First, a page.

A "once in a lifetime" moment.

That's how Rep. Josh West (R-Grove) describes his experience, attending President Donald Trump's signing of an executive order dealing with the rate of active duty military and veterans suicides.

The event, which took place Tuesday, March 5 at the White House, starts a new initiative, ordered by Trump called PREVENTS - President's Roadmap to Empower Veterans and End a National Tragedy of Suicide.

Before joining the Oklahoma House of Representatives, West served tours of duty in Kuwait, Afghanistan and Iraq with the U.S. Army.

In 2003 he was injured during a mission. He sustained injuries to both legs and his abdomen. He was medically retired in 2005, but then spent much of the next year developing training protocol for military police during basic and advanced individual training. West's military honors include the Purple Heart and Bronze Star.

West was invited to attend Tuesday's signing by Trump. He flew to Washington D.C., on Monday evening with his wife, Elizabeth, a U.S. Air Force veteran.

The topic of mental health and veteran's suicides is near and dear to the couple. West frequently champions legislation dealing with veterans and mental health issues. Elizabeth West works as a mental health professional, currently serving as the Children's Services Director for Grand Lake Mental Health. 

West, who was traveling, he received the invite on Friday, after a staffer for Trump tracked him down through the Oklahoma Speaker of the House Rep. Charles McCall.

West said he immediately said yes to the request, even though it came at his own personal expense. 

"I was happy to do it," West said. "Obviously [veterans issues] is a big part of my life.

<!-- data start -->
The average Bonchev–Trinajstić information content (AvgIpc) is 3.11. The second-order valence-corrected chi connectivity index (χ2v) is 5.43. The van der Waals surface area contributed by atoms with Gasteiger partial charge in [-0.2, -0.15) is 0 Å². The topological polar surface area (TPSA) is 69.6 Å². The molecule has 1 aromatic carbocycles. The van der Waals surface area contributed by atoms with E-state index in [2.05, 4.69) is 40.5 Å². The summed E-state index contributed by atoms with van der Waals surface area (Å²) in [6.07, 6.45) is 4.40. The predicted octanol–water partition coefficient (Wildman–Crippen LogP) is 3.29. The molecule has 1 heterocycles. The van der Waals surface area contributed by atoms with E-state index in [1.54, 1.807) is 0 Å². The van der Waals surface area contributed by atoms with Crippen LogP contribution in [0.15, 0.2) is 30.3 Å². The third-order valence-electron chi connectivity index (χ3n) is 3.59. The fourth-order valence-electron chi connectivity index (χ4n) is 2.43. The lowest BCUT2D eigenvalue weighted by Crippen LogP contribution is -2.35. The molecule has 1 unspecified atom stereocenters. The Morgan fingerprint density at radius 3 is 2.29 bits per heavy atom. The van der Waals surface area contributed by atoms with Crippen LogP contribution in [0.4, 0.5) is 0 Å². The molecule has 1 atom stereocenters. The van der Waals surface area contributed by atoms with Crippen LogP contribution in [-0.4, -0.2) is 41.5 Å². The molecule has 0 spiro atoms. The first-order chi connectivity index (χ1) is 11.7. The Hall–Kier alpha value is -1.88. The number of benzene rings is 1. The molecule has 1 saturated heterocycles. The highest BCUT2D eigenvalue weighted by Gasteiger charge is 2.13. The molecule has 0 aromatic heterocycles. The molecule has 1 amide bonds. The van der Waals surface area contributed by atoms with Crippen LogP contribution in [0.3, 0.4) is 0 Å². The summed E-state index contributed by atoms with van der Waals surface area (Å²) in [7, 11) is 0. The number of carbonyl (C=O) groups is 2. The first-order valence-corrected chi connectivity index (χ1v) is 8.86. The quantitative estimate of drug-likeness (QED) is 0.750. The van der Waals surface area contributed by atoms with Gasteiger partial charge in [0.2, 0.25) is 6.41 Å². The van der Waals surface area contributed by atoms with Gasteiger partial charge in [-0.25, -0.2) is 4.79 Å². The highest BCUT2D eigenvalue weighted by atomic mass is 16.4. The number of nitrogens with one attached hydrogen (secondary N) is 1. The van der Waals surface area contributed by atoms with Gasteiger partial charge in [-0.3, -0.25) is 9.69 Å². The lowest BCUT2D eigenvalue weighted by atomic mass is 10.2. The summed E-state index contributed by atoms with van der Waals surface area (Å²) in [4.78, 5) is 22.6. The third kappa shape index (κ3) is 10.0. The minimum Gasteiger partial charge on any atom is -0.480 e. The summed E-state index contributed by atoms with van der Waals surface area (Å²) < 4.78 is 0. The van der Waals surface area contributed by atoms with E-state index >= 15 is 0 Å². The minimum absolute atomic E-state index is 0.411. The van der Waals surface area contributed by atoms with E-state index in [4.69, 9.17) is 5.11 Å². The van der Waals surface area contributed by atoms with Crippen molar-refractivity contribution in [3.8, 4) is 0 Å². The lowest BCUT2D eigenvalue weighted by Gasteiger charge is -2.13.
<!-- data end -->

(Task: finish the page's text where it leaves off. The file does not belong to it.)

"I was asked to be the guest of the president. I felt like this was an opportunity I couldn't turn down."

West said the staffer indicated Trump wanted him to attend because of his work regarding veterans issues.

In 2017, West and Rep. Kevin McDugle (R-Broken Arrow) helped form a veterans caucus representing members of both the Oklahoma House and Senate. 

Since the trip meant West would miss a day of session, he secured approval from McCall before accepting the trip.

On Monday, prior to leaving for Washington D.C., West presented his bill which will allow first responders to claim PTSD as a workman's comp issue. 

This is the second time West has been invited to meet a U.S. President. In April 2004, he along with other members of the military, were invited to have a meal with then President George W. Bush and Laura Bush. 

"[Bush] was very personable, it was like having a meal with your uncle," West said. "The White House was a different setting and the topic was mental health awareness, which was awesome."

About the event

West was joined by 14 others at the signing, including the national commanders for several military organizations, as well as three members of the 82nd Airborne, and the Secretary for Veterans Affairs Robert Wilkie. 

"I was just happy to be there," West said. "One of my platforms is to do away with the stigma for any mental health issue. I was proud to go and represent Oklahoma at the signing."

PREVENTS is designed to establish a task force to examine the issues surrounding the suicide rate of active duty service members and veterans. 

It is designed to explore partnerships beyond the Veterans Administration to include with state, local, tribal, territorial, non-profit and for-profit entities, all working to address the issue.

"They want to see what they can do to help the veteran," West said. "Especially in states like Oklahoma, where veterans don't have an easy access to the VA mental health facilities."

West said like initiatives starting at the state level, officials will work to develop a plan from which policy can spring forth. The task force will be led by Wilkie and the Assistant to the President for Domestic Policy.

West said Trump was "very personable" during the event. Trump presented those in attendance with a black marker, embossed with his name, like what he uses to sign his orders.

"[Military suicides are] a tough subject to tackle and I'm proud he's willing to tackle this," West said. "I hope this can move us forward.

"I also hope this gives me a platform to bring attention to other topics involving veterans."